“I do dare.” The Phoenix cocked her head slightly to the left as she approached Annie. “I dare all I like, because I can.” She stopped about ten meters from Annie hand stared down. “What the hell you going to do about what I just said, Annie? Challenge me? Call me out for a judgment match?” The spirit laughed. “I could kill you, bring you back to life, and kill you again before you ever had a chance to figure out what spell you were going to use—and we both know what you’d throw at me first, which means no mystery there. So you can be pissy toward me all you like, but if you think that’s somehow going to affect my mood—” She smirked as she shook her head. “Guess again.
“What I don’t have to guess at is the source of all your daddy issues.” The Phoenix stepped away, grinning. “I believe the word ‘Daddy’ is the key here. It’s bad enough that he, like your mother, walked away from sorcery because they were—how did he put it? ‘Intimidated by the power.’ Yeah—” She have closed her eyes as she nodded. “That was it exactly.
“And not long after that happened there was that period where they tried their damnedest to talk you out of your interest in sorcery, didn’t they? Particularly your father. He was so worried as little girl was going to screw up and do something bad—like say, burn down the house, or maybe kill yourself. And the more he said that, the more that need for you to have them say they were wrong and admit how good you are grew. Maybe that’s not what pushed you later, but at the start: oh man, you just had to show them.
If what Phee is saying is true–and given that she’s been inside the heads of both Annie and Kerry, so there’s no reason it’s not try–then it appears at one point the Family Kiralovi tried to talk their littlest witch out of playing with those Dark Energies. But, hey: she wanted to show her parents she wasn’t “intimidated by the power” and just went ahead and did that shit. Which means you gotta wonder what her folks would say if they knew she killed a couple of people. It’s probable they wouldn’t be happy.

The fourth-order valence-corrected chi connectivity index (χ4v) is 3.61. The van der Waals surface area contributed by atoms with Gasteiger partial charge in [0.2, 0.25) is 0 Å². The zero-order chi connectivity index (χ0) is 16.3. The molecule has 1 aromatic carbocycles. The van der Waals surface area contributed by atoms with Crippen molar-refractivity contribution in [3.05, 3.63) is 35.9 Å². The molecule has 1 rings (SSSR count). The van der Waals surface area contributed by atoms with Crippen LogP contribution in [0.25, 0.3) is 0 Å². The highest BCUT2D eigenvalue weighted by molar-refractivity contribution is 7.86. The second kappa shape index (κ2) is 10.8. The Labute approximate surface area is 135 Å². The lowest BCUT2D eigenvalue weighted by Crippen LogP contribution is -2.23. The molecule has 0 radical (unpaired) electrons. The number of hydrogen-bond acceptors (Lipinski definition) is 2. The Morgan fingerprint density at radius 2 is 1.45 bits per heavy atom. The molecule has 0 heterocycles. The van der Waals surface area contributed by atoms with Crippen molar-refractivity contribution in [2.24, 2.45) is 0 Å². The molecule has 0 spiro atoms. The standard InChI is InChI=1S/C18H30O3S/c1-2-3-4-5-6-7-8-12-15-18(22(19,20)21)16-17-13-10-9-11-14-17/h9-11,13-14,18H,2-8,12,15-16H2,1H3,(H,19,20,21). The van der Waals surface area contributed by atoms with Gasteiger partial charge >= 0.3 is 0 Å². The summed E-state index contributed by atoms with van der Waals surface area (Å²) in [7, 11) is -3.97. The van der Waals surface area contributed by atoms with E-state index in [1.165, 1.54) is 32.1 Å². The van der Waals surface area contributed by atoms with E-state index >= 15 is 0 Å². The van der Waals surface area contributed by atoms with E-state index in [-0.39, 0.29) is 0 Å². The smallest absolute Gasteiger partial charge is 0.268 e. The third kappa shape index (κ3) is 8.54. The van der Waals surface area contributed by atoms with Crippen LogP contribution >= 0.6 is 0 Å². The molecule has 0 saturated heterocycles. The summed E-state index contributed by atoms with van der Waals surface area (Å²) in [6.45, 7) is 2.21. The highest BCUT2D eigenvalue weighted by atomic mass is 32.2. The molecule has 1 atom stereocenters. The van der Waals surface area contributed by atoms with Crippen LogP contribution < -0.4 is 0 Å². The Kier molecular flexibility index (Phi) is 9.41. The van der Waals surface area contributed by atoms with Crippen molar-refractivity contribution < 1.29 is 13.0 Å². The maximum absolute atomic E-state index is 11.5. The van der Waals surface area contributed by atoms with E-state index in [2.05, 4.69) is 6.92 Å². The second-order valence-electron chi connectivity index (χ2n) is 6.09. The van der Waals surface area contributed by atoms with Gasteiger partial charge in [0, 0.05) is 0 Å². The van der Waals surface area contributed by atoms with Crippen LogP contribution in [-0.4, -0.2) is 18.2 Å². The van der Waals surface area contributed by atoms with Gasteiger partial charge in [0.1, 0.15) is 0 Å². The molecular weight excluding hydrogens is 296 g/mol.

And now a little more twisting over the whole broom thing–
“But what really drove the wedge between you and your father—”
Annie squared her shoulders. “That’s enough.”
“—Was him giving you that Espinoza 3500 and then not showing you how to use it.” The Phoenix leaned against one of the spectral support post of the pavilion and crossed her arms. “Oh, we both know he was busy: it was either a tire test, or he had a team meeting, or he had to meet with officials from either the FIA or The Foundation. No matter what it was, every time he said he was going to take you flying he let his little girl down. And you damn near died trying to prove to your father that she didn’t need his help.” She turned towards Kerry. “I take it you know about this?”
He nodded. “She told me one night.”
Kerry shrugged. “And nothing. It’s Annie’s business, not mine. Besides, I got enough crap to deal with without getting in between Annie and her father. It’s really for her to solve, not me.”
After a few moments of stunned silence The Phoenix turned back to Annie. “What do you say about that?”
Yeah, Annie: what do you say about Kerry passing the buck back to you?
Well, she’ll likely say something tomorrow.